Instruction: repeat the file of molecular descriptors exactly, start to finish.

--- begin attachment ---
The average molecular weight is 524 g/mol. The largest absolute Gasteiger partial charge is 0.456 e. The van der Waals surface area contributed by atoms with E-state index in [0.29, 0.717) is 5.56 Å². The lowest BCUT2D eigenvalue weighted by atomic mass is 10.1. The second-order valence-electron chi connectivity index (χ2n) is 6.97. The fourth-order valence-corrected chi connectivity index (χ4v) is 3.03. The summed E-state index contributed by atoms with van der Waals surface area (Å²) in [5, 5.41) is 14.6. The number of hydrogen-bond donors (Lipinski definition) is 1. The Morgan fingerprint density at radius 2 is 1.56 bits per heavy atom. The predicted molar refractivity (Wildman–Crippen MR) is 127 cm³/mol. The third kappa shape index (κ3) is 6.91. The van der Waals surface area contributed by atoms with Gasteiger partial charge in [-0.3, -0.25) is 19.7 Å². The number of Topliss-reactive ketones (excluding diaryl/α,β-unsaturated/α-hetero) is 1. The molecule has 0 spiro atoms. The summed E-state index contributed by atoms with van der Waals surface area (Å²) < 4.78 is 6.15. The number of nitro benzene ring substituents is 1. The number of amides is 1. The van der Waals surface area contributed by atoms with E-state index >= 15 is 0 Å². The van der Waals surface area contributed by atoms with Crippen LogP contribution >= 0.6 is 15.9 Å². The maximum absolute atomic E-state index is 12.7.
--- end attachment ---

The average molecular weight is 524 g/mol. The largest absolute Gasteiger partial charge is 0.456 e. The van der Waals surface area contributed by atoms with E-state index in [0.29, 0.717) is 5.56 Å². The lowest BCUT2D eigenvalue weighted by atomic mass is 10.1. The second-order valence-electron chi connectivity index (χ2n) is 6.97. The fourth-order valence-corrected chi connectivity index (χ4v) is 3.03. The summed E-state index contributed by atoms with van der Waals surface area (Å²) in [5, 5.41) is 14.6. The number of hydrogen-bond donors (Lipinski definition) is 1. The Morgan fingerprint density at radius 2 is 1.56 bits per heavy atom. The predicted molar refractivity (Wildman–Crippen MR) is 127 cm³/mol. The third kappa shape index (κ3) is 6.91. The van der Waals surface area contributed by atoms with Gasteiger partial charge in [-0.3, -0.25) is 19.7 Å². The number of Topliss-reactive ketones (excluding diaryl/α,β-unsaturated/α-hetero) is 1. The molecule has 0 spiro atoms. The summed E-state index contributed by atoms with van der Waals surface area (Å²) < 4.78 is 6.15. The number of nitro benzene ring substituents is 1. The number of amides is 1. The van der Waals surface area contributed by atoms with E-state index >= 15 is 0 Å². The van der Waals surface area contributed by atoms with Crippen LogP contribution >= 0.6 is 15.9 Å². The maximum absolute atomic E-state index is 12.7.